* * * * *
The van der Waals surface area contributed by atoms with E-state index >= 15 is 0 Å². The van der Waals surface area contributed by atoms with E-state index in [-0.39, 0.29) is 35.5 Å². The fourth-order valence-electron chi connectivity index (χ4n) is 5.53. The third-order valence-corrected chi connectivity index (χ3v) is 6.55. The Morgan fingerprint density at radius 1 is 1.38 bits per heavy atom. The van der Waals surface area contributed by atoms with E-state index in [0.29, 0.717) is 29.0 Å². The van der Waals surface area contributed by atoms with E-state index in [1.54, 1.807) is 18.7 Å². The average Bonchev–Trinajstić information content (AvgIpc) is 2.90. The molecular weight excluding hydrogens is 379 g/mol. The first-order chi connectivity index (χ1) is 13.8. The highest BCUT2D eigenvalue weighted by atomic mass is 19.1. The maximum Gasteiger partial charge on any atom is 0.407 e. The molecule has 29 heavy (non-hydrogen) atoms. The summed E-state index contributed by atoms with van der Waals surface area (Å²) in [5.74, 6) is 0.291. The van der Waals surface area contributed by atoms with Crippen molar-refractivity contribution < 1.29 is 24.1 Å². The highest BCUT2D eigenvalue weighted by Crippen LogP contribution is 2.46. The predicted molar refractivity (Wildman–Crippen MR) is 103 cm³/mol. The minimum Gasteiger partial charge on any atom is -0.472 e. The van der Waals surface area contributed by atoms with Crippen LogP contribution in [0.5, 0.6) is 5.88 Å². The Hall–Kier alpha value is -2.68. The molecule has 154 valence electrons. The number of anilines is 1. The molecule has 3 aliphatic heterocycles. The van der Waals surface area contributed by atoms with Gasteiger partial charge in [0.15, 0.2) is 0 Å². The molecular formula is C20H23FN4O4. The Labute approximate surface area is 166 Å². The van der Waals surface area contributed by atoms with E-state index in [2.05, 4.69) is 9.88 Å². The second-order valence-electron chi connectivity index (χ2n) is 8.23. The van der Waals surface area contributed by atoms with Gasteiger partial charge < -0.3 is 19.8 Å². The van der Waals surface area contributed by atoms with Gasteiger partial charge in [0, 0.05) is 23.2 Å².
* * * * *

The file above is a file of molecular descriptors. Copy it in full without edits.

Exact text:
The van der Waals surface area contributed by atoms with E-state index >= 15 is 0 Å². The van der Waals surface area contributed by atoms with E-state index in [-0.39, 0.29) is 35.5 Å². The fourth-order valence-electron chi connectivity index (χ4n) is 5.53. The third-order valence-corrected chi connectivity index (χ3v) is 6.55. The Morgan fingerprint density at radius 1 is 1.38 bits per heavy atom. The van der Waals surface area contributed by atoms with E-state index in [0.29, 0.717) is 29.0 Å². The van der Waals surface area contributed by atoms with E-state index in [1.54, 1.807) is 18.7 Å². The average Bonchev–Trinajstić information content (AvgIpc) is 2.90. The molecular weight excluding hydrogens is 379 g/mol. The first-order chi connectivity index (χ1) is 13.8. The highest BCUT2D eigenvalue weighted by atomic mass is 19.1. The maximum Gasteiger partial charge on any atom is 0.407 e. The molecule has 29 heavy (non-hydrogen) atoms. The summed E-state index contributed by atoms with van der Waals surface area (Å²) in [5.74, 6) is 0.291. The van der Waals surface area contributed by atoms with Crippen molar-refractivity contribution < 1.29 is 24.1 Å². The highest BCUT2D eigenvalue weighted by Crippen LogP contribution is 2.46. The predicted molar refractivity (Wildman–Crippen MR) is 103 cm³/mol. The minimum Gasteiger partial charge on any atom is -0.472 e. The van der Waals surface area contributed by atoms with Crippen LogP contribution in [0.5, 0.6) is 5.88 Å². The Hall–Kier alpha value is -2.68. The molecule has 154 valence electrons. The number of anilines is 1. The molecule has 3 aliphatic heterocycles. The van der Waals surface area contributed by atoms with Gasteiger partial charge in [0.15, 0.2) is 0 Å². The molecular formula is C20H23FN4O4. The Labute approximate surface area is 166 Å². The van der Waals surface area contributed by atoms with E-state index in [2.05, 4.69) is 9.88 Å². The second-order valence-electron chi connectivity index (χ2n) is 8.23. The van der Waals surface area contributed by atoms with Gasteiger partial charge < -0.3 is 19.8 Å². The van der Waals surface area contributed by atoms with Gasteiger partial charge in [0, 0.05) is 23.2 Å².